Differential Privacy

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March 10, 2020
March 10, 2020

Differential Privacy

Differential privacy is achieved by strategically introducing random noise into a dataset.

Berkeley-based Oasis Labs develops cryptographic techniques that allow companies to use personal data in their algorithms without seeing our individual data points. This is an example of differential privacy, a mathematical concept that has been around for over a decade.

Differential privacy is achieved by strategically introducing random noise into the dataset. It is most useful when answering simple (low-sensitivity) queries.

Companies like Apple and Google now use the technique as a way to analyze aggregate data without compromising user privacy. It’s good for finding out traffic patterns in Google Maps, determining the most popular emoji for iPhone users, and discovering ride sharing trends across Uber’s global network—while keeping individual user behavior anonymous.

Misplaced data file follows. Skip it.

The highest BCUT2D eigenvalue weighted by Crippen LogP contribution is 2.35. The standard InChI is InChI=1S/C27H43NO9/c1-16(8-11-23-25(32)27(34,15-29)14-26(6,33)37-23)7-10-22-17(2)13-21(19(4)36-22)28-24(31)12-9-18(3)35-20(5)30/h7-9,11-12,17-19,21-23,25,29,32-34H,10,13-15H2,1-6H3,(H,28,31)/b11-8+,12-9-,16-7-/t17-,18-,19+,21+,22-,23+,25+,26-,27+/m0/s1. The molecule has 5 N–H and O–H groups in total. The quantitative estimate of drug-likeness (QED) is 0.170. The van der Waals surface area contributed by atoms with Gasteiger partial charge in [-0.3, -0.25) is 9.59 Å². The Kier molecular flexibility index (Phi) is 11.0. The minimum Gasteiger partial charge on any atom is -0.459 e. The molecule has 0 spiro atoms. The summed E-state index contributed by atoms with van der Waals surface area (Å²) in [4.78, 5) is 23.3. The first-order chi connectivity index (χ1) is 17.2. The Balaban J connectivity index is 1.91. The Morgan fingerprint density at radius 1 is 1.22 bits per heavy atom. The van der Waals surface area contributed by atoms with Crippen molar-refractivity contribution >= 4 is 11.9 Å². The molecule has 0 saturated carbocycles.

The U.S. Census Bureau will be using differential privacy in the 2020 Population Census.

A team of Amazon researchers recently proposed using differential privacy as a way to anonymize customer-supplied data. Apple set itself apart from its competitors by integrating differential privacy into its Safari browser, and Google uses its own differential privacy tool called RAPPOR as people search online.

It is important to remember this method is still evolving. Depending on applications and data sets, differential privacy is harder to maintain when variables are correlated. And at the moment, there is scant regulatory guidance for use of the approach in the tech industry.